Revoking License Of Health Professionals

Most health professions have some form of regulation to ensure the competence of their members. A license is a legal document that allows an individual to offer a set of services to the public for compensation (payment). Licensure is obtained by passing an oral and a written examination.To be eligible to take a medical physician licensing examination, an individual must:
● complete education requirements through an approved medical school.
● complete an approved residency program.
● attain an age of majority, which is a legal recognition of adulthood as defined by an individual state so that a person can enter legally binding contracts with others (something a child is not legally allowed to do).
When a person passes the licensure examination in a given state, she can obtain a license to practice medicine in another state by a process of reciprocity. Simply stated, reciprocity is one state accepting the current license of a practitioner from another state. When a physician obtains a license to practice medicine, she is able to practice within the scope of her specialty for compensation. Licenses must be renewed every two years and state dues must be paid each year. Proof of continuing education as well as proof of 5 hours of risk management training is required in all states. If the license is not renewed by the deadline, it becomes invalid, medical malpractice insurance becomes inactive, and the individual cannot practice medicine. Practicing medicine without a license by failing to renew a license but continuing to treat patients is a felony, a serious crime that usually carries a stiff penalty, such as imprisonment. The law makes no distinction between a physician who lets her license expire and a person who never went to medical school and represents herself as a physician. Each individual is committing a felony and can be punished in a court of law under the guidelines for a felony conviction.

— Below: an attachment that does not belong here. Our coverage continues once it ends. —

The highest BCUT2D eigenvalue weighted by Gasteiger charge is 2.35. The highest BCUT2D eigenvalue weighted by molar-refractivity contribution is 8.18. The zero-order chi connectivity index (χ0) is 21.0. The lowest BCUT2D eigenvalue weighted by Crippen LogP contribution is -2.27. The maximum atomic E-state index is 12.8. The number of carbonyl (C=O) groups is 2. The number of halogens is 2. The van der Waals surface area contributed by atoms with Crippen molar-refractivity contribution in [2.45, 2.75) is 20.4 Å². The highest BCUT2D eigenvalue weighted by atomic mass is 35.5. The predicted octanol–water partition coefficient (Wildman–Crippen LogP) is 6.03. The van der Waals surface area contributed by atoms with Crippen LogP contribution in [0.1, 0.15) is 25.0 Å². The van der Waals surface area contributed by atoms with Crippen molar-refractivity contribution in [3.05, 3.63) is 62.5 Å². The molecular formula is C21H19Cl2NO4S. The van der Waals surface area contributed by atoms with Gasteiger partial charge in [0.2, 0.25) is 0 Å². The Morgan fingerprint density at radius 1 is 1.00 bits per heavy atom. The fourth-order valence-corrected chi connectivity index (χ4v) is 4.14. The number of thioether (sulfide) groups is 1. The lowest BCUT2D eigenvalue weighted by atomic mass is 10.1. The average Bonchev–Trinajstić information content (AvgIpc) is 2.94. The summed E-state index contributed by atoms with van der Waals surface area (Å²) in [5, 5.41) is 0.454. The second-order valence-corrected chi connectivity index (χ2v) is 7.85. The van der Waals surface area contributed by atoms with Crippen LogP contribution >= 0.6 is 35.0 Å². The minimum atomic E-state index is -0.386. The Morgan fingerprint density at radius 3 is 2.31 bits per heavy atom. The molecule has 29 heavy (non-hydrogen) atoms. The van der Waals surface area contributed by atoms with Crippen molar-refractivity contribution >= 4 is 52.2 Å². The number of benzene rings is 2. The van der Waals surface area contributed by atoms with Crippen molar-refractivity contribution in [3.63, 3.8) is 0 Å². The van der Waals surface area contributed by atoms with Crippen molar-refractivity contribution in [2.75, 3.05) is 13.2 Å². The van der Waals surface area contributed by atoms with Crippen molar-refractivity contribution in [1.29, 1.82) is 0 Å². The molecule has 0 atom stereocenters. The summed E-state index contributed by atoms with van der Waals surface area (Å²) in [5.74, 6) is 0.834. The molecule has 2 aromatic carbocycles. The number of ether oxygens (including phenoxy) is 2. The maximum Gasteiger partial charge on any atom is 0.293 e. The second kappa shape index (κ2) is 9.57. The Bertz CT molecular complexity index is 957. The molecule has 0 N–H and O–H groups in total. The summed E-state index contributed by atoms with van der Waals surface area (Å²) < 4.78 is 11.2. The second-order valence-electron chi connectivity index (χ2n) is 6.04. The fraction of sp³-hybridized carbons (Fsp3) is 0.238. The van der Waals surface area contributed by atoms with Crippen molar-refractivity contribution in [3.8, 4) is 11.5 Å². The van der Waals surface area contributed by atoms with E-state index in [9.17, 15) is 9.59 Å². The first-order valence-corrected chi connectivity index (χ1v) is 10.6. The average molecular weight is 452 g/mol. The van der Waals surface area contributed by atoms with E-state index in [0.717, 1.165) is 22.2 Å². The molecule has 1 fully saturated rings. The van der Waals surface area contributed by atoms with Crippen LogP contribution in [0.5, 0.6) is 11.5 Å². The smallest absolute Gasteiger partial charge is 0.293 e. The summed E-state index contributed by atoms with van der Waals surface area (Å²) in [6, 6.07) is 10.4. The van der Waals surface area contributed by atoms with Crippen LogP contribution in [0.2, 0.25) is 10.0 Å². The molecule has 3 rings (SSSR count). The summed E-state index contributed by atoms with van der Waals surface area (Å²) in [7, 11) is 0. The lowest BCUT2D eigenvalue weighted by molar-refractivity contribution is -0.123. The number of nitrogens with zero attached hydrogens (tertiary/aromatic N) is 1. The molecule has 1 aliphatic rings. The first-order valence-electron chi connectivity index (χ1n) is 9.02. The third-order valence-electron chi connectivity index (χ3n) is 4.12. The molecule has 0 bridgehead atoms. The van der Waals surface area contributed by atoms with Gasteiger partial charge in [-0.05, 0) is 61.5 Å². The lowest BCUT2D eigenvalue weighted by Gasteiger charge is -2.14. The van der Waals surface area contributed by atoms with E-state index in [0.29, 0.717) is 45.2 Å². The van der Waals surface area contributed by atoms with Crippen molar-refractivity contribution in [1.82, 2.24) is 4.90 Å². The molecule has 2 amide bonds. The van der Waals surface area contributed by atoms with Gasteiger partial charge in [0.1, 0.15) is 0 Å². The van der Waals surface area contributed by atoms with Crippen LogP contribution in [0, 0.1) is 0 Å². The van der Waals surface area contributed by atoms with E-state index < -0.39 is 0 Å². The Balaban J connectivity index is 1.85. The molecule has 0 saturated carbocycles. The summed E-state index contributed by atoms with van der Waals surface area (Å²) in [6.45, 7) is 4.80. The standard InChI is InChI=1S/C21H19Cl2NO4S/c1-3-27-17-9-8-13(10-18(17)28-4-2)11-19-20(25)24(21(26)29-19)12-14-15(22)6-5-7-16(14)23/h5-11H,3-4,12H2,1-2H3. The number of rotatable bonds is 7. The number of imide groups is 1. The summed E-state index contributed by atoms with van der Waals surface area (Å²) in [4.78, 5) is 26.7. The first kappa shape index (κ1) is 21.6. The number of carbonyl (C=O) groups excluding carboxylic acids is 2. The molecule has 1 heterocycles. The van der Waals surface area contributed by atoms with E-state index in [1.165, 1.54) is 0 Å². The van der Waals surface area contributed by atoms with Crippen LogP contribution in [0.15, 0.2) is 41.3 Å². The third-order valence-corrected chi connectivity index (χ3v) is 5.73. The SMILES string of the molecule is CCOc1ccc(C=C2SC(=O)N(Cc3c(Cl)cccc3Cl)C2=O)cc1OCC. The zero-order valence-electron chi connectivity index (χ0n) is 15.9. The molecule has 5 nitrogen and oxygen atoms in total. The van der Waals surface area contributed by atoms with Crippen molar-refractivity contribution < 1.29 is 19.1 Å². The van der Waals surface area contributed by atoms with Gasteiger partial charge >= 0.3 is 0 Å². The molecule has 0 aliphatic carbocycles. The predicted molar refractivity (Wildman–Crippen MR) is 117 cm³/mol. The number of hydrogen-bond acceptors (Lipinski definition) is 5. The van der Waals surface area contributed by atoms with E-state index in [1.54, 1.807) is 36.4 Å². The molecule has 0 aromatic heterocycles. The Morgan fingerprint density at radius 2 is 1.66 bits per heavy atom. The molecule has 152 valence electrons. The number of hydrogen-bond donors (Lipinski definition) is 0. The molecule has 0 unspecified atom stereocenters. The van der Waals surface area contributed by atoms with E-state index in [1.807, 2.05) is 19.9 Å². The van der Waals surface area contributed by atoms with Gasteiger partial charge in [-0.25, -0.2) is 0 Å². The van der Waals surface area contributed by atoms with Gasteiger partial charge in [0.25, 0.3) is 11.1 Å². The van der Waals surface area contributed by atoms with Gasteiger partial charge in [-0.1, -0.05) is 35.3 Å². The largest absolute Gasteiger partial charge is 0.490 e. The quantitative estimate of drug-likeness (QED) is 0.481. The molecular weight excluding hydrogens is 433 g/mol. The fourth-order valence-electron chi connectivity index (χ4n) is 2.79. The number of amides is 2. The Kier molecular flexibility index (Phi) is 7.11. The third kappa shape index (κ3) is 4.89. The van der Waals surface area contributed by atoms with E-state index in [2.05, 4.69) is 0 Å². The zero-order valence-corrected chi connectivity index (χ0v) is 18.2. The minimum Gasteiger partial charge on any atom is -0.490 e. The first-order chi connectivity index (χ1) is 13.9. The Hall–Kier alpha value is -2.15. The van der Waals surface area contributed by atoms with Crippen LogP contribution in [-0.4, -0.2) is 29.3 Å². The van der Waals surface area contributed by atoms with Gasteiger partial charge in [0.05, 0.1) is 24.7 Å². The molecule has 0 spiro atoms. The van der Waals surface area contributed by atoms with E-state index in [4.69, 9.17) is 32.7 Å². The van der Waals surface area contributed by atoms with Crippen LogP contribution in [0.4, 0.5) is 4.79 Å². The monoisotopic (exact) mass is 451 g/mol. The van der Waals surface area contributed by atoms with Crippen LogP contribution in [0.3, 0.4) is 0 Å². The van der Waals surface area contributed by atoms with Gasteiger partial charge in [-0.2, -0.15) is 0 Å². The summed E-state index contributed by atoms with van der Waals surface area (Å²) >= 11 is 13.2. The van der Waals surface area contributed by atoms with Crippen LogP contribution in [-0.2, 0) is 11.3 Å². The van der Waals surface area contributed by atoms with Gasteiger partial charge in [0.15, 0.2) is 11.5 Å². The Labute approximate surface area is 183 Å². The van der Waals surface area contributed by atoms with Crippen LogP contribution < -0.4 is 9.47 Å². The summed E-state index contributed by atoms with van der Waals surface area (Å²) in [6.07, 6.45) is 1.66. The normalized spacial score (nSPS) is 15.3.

Revoking a License

A state may revoke a physician’s license for just cause, including:
1) conviction of a crime
2) felony—murder, rape, practicing without a license, selling prescription drugs or signed prescription pads
3) fraud—billing for treatments never provided, changing dates of service, falsifying medical records.
4) unprofessional conduct
5) addiction to drugs or alcohol
6) breach of confidentiality
7) false advertising
8) unethical behaviors toward patients
9) inability to perform duties
10 fee splitting or other inappropriate billing practices.
In addition to maintaining her own licensure and continuing education, a physician is legally responsible for the actions of her employees while on the job. Because a physician is directly responsible for the actions of her medical assistant employee, a physician employer depends on credentialing of medical assistants to ensure proper training. Medical assistants can become certified through the AAMA or the AMT. Certification of a medical assistant can be a deciding factor in a physician’s choice of which candidate to hire as an employee and patient care agent.

Scope of Practice

Whether the health care provider is licensed (such as a medical doctor, chiropractor, osteopath, or registered nurse) or certified (such as a medical assistant), that professional must practice within her scope of practice, or the range of services a professional can offer, based on training, ability, and licensure. For example, a pediatrician may not fill cavities in a patient’s teeth. A dentist is not licensed to give immunizations to a patient. The medical assistant who performs medical procedures that she is untrained or unlicensed to do is putting the practice at risk for a lawsuit, or litigation. In such a suit, a patient can seek legal action against the practice or medical assistant. Such action may result in monetary compensation to the patient for harm done by the unlawful actions of the medical assistant or the physician’s failure to oversee her actions appropriately. Even if injury to the patient does not occur, the consequences may still be significant, including legal expenses, damage to the reputation of the practice, and even loss of licensure. For example, medical assistants can be trained to assist in minor office surgery but cannot perform the surgery itself. If a physician were to allow an unlicensed employee to perform an office surgery, the physician’s license would be revoked or suspended.